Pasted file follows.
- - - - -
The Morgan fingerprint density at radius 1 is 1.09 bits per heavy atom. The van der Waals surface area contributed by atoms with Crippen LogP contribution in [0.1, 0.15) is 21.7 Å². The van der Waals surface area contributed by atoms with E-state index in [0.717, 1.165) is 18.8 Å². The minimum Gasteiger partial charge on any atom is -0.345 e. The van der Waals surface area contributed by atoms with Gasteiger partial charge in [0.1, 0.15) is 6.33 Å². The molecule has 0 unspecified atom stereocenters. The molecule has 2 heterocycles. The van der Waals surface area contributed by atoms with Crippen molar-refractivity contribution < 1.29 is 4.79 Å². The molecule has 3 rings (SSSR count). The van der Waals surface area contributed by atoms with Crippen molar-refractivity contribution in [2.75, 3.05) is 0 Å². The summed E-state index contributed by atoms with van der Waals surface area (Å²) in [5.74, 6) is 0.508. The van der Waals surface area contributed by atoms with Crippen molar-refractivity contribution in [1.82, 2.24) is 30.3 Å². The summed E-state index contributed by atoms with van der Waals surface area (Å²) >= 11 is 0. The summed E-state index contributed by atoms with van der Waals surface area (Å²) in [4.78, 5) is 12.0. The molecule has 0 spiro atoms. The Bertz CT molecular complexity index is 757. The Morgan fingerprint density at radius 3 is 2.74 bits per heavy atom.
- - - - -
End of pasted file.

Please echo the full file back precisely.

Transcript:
The Morgan fingerprint density at radius 1 is 1.09 bits per heavy atom. The van der Waals surface area contributed by atoms with Crippen LogP contribution in [0.1, 0.15) is 21.7 Å². The van der Waals surface area contributed by atoms with E-state index in [0.717, 1.165) is 18.8 Å². The minimum Gasteiger partial charge on any atom is -0.345 e. The van der Waals surface area contributed by atoms with Gasteiger partial charge in [0.1, 0.15) is 6.33 Å². The molecule has 0 unspecified atom stereocenters. The molecule has 2 heterocycles. The van der Waals surface area contributed by atoms with Crippen molar-refractivity contribution < 1.29 is 4.79 Å². The molecule has 3 rings (SSSR count). The van der Waals surface area contributed by atoms with Crippen molar-refractivity contribution in [2.75, 3.05) is 0 Å². The summed E-state index contributed by atoms with van der Waals surface area (Å²) in [5.74, 6) is 0.508. The van der Waals surface area contributed by atoms with Crippen molar-refractivity contribution in [1.82, 2.24) is 30.3 Å². The summed E-state index contributed by atoms with van der Waals surface area (Å²) >= 11 is 0. The summed E-state index contributed by atoms with van der Waals surface area (Å²) in [4.78, 5) is 12.0. The molecule has 0 spiro atoms. The Bertz CT molecular complexity index is 757. The Morgan fingerprint density at radius 3 is 2.74 bits per heavy atom.